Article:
Stay Confused | Hits & Misses | Salt Lake City Weekly

Stay Confused 

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Stay Confused
This should be amusing. Some Utah Republicans are out of their minds—still—over the law allowing signature-gathering for candidates. And now they're not happy that the governor suspended the person-to-person process during the COVID-19 outbreak, either, according to The Daily Herald. It's just not "fair," they whine. What is fair to the right wing of the party is the caucus-convention model in which delegates pick their candidates. That's because caucuses and conventions tend to draw people from the fringe of a party, often shutting out moderate candidates. Enter the 2014 law that opened candidacy to anyone who could collect so many signatures. The state GOP has been suing and trying to overturn it ever since. At Jon Huntsman's request given the pandemic, the governor is allowing a form of online signature-gathering that retains actual signatures. This year, it's all about Huntsman, the former governor who left mid-term and now wants his job back. The conservative Grassroots scores Huntsman dead last in the field of six, with a 36% rating. Spencer Cox at No. 5 gets 45%. In the real world, those two poll highest among Republicans, according to the Deseret News.

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Stay Safe
Everything's spiking right along with the COVID-19 virus. Gun sales are up, unemployment claims are up, domestic violence is up, and apparently our mental health problems are exploding. Psychiatric Times is warning psychiatrists to watch for patients with panic or distress, depression and anxiety. The Salt Lake Tribune reported on an increase of domestic violence calls since self-isolation has become a thing. It's not just that couples aren't getting along. They're facing financial issues, too. And if a spouse has been abusive, they might feel there's nowhere to turn. Shelters are near capacity, but if your abuser is around all the time, you may not be able to seek a shelter. The Marshall Project shows a decrease in overall crime, probably because people with guns are staying home. But that staying home with a gun spells danger for abuse victims.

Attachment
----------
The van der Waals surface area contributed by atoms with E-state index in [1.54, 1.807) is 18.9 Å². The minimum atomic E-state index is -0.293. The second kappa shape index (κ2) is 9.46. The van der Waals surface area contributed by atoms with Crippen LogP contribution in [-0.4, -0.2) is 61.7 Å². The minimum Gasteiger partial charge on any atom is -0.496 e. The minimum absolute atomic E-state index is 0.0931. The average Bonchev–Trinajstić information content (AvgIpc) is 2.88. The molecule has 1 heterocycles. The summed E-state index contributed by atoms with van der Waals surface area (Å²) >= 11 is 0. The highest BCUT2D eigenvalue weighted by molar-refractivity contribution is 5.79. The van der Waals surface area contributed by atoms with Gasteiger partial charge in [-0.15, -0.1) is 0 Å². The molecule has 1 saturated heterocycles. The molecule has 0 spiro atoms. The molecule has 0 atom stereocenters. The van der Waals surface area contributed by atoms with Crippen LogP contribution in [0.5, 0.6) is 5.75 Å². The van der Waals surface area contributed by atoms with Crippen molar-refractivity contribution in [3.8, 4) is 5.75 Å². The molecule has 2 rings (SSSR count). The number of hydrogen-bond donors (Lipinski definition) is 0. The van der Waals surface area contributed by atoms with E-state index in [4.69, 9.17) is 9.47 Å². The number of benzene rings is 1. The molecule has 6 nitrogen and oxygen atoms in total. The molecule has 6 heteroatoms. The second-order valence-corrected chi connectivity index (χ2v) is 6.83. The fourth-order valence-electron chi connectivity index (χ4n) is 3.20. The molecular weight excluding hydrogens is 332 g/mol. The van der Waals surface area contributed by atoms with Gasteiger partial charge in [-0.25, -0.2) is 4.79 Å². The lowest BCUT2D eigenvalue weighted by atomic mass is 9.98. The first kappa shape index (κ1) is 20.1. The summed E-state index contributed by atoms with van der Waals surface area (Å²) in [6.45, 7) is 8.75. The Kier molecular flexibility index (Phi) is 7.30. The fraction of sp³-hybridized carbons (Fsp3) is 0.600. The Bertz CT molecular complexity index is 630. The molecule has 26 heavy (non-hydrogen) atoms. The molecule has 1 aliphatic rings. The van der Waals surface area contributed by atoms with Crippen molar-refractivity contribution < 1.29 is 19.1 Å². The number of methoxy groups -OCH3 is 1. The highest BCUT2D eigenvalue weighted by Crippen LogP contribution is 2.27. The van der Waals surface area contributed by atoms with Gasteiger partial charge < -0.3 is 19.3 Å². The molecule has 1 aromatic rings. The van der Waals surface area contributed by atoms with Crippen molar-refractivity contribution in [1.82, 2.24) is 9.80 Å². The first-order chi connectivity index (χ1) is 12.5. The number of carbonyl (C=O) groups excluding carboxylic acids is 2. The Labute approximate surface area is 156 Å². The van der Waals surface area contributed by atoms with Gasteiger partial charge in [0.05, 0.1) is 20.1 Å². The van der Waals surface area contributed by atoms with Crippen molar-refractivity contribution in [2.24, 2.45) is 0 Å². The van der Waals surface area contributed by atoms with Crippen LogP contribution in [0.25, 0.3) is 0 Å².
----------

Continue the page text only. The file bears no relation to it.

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Stay Home
Yes, Utah is way down on the list of COVID-19 outbreaks. Whew. But let's not get cocky. As of March 29, only 718 cases were reported. USA Today tried to explain the exponential spread of the virus, but it's mind-boggling. We are sitting pretty, away from New York, Seattle and California, but things are likely to change quickly. Thus, Gov. Gary Herbert's Stay Safe, Stay Home Directive. Here goes: Stay Home, but if you don't want to, OK. Work from home, but if you can't, don't. Herbert's four-page directive is full of good-sense and yet minimum statewide standards, like don't go touching your face, social distance yourself, wash your hands and more. Herbert probably knows that anything stronger than a "suggestion" will cause an uproar in a state that still wonders if this is just the flu. And so he says, "These directives are not to be confused with a shelter-in-place order."

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About The Author

Katharine Biele

Katharine Biele

Bio:
A City Weekly contributor since 1992, Katharine Biele is the informed voice behind our Hits & Misses column. When not writing, you can catch her working to empower voters and defend democracy alongside the League of Women Voters.

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